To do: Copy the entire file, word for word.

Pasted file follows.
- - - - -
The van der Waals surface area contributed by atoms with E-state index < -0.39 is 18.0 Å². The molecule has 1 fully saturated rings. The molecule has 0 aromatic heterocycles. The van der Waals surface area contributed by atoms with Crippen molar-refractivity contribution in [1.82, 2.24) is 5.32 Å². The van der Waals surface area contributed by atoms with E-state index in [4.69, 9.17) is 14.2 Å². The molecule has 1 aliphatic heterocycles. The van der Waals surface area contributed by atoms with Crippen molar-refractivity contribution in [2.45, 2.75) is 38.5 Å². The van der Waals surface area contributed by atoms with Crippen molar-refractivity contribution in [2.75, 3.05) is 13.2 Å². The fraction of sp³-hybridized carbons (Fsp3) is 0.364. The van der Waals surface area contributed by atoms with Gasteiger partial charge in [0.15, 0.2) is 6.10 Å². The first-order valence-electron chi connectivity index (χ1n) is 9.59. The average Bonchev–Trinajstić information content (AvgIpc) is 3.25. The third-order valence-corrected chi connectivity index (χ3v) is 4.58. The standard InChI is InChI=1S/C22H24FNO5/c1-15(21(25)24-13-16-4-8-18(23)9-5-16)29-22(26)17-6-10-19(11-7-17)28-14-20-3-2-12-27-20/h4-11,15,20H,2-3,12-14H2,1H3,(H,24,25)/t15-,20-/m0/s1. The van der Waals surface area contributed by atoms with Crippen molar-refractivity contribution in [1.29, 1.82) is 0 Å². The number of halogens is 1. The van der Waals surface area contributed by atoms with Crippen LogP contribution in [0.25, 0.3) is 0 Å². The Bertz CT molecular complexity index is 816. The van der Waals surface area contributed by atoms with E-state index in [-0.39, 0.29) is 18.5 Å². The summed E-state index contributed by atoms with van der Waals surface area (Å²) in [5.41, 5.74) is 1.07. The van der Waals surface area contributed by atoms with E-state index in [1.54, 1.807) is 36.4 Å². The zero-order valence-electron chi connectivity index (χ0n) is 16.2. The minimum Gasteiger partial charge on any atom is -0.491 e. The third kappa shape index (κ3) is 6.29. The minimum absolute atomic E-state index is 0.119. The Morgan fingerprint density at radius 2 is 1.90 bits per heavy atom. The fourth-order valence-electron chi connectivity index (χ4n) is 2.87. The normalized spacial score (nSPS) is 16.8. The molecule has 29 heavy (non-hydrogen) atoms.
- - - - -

The van der Waals surface area contributed by atoms with E-state index < -0.39 is 18.0 Å². The molecule has 1 fully saturated rings. The molecule has 0 aromatic heterocycles. The van der Waals surface area contributed by atoms with Crippen molar-refractivity contribution in [1.82, 2.24) is 5.32 Å². The van der Waals surface area contributed by atoms with E-state index in [4.69, 9.17) is 14.2 Å². The molecule has 1 aliphatic heterocycles. The van der Waals surface area contributed by atoms with Crippen molar-refractivity contribution in [2.45, 2.75) is 38.5 Å². The van der Waals surface area contributed by atoms with Crippen molar-refractivity contribution in [2.75, 3.05) is 13.2 Å². The fraction of sp³-hybridized carbons (Fsp3) is 0.364. The van der Waals surface area contributed by atoms with Gasteiger partial charge in [0.15, 0.2) is 6.10 Å². The first-order valence-electron chi connectivity index (χ1n) is 9.59. The average Bonchev–Trinajstić information content (AvgIpc) is 3.25. The third-order valence-corrected chi connectivity index (χ3v) is 4.58. The standard InChI is InChI=1S/C22H24FNO5/c1-15(21(25)24-13-16-4-8-18(23)9-5-16)29-22(26)17-6-10-19(11-7-17)28-14-20-3-2-12-27-20/h4-11,15,20H,2-3,12-14H2,1H3,(H,24,25)/t15-,20-/m0/s1. The van der Waals surface area contributed by atoms with Crippen molar-refractivity contribution in [1.29, 1.82) is 0 Å². The number of halogens is 1. The van der Waals surface area contributed by atoms with Crippen LogP contribution in [0.25, 0.3) is 0 Å². The Bertz CT molecular complexity index is 816. The van der Waals surface area contributed by atoms with E-state index in [-0.39, 0.29) is 18.5 Å². The summed E-state index contributed by atoms with van der Waals surface area (Å²) in [5.41, 5.74) is 1.07. The van der Waals surface area contributed by atoms with E-state index in [1.54, 1.807) is 36.4 Å². The zero-order valence-electron chi connectivity index (χ0n) is 16.2. The minimum Gasteiger partial charge on any atom is -0.491 e. The third kappa shape index (κ3) is 6.29. The minimum absolute atomic E-state index is 0.119. The Morgan fingerprint density at radius 2 is 1.90 bits per heavy atom. The fourth-order valence-electron chi connectivity index (χ4n) is 2.87. The normalized spacial score (nSPS) is 16.8. The molecule has 29 heavy (non-hydrogen) atoms.